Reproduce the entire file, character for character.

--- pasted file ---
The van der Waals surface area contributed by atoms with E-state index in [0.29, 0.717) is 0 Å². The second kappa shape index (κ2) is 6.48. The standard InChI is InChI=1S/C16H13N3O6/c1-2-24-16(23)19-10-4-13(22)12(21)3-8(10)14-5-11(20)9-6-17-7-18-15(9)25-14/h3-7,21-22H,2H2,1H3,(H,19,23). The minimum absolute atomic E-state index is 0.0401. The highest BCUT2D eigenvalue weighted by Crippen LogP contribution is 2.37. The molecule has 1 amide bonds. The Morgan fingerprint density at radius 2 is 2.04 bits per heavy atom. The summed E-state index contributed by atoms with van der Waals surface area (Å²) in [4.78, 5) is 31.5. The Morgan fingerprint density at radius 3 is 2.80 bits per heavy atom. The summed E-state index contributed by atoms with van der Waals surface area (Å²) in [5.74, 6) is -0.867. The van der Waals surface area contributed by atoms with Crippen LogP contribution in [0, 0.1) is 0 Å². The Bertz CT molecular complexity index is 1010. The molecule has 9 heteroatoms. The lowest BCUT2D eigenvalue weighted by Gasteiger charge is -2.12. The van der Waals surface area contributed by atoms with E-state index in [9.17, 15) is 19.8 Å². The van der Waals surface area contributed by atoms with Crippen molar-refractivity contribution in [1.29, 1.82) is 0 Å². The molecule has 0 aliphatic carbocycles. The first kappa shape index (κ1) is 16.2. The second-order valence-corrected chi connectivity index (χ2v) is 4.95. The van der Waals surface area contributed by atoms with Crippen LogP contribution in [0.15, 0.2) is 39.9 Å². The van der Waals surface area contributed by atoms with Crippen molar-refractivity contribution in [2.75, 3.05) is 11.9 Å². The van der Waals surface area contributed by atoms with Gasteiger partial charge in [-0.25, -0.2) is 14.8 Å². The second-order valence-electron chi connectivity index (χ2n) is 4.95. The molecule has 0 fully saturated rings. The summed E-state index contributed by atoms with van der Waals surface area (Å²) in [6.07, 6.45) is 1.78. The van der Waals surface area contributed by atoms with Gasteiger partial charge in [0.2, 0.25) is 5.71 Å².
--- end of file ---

The van der Waals surface area contributed by atoms with E-state index in [0.29, 0.717) is 0 Å². The second kappa shape index (κ2) is 6.48. The standard InChI is InChI=1S/C16H13N3O6/c1-2-24-16(23)19-10-4-13(22)12(21)3-8(10)14-5-11(20)9-6-17-7-18-15(9)25-14/h3-7,21-22H,2H2,1H3,(H,19,23). The minimum absolute atomic E-state index is 0.0401. The highest BCUT2D eigenvalue weighted by Crippen LogP contribution is 2.37. The molecule has 1 amide bonds. The Morgan fingerprint density at radius 2 is 2.04 bits per heavy atom. The summed E-state index contributed by atoms with van der Waals surface area (Å²) in [4.78, 5) is 31.5. The Morgan fingerprint density at radius 3 is 2.80 bits per heavy atom. The summed E-state index contributed by atoms with van der Waals surface area (Å²) in [5.74, 6) is -0.867. The van der Waals surface area contributed by atoms with Crippen LogP contribution in [0, 0.1) is 0 Å². The Bertz CT molecular complexity index is 1010. The molecule has 9 heteroatoms. The lowest BCUT2D eigenvalue weighted by Gasteiger charge is -2.12. The van der Waals surface area contributed by atoms with E-state index in [9.17, 15) is 19.8 Å². The van der Waals surface area contributed by atoms with Crippen molar-refractivity contribution in [1.29, 1.82) is 0 Å². The molecule has 0 aliphatic carbocycles. The first kappa shape index (κ1) is 16.2. The second-order valence-corrected chi connectivity index (χ2v) is 4.95. The van der Waals surface area contributed by atoms with Crippen LogP contribution in [0.15, 0.2) is 39.9 Å². The van der Waals surface area contributed by atoms with Crippen molar-refractivity contribution in [2.75, 3.05) is 11.9 Å². The van der Waals surface area contributed by atoms with Gasteiger partial charge in [-0.25, -0.2) is 14.8 Å². The second-order valence-electron chi connectivity index (χ2n) is 4.95. The molecule has 0 fully saturated rings. The summed E-state index contributed by atoms with van der Waals surface area (Å²) in [6.07, 6.45) is 1.78. The van der Waals surface area contributed by atoms with Gasteiger partial charge in [0.2, 0.25) is 5.71 Å².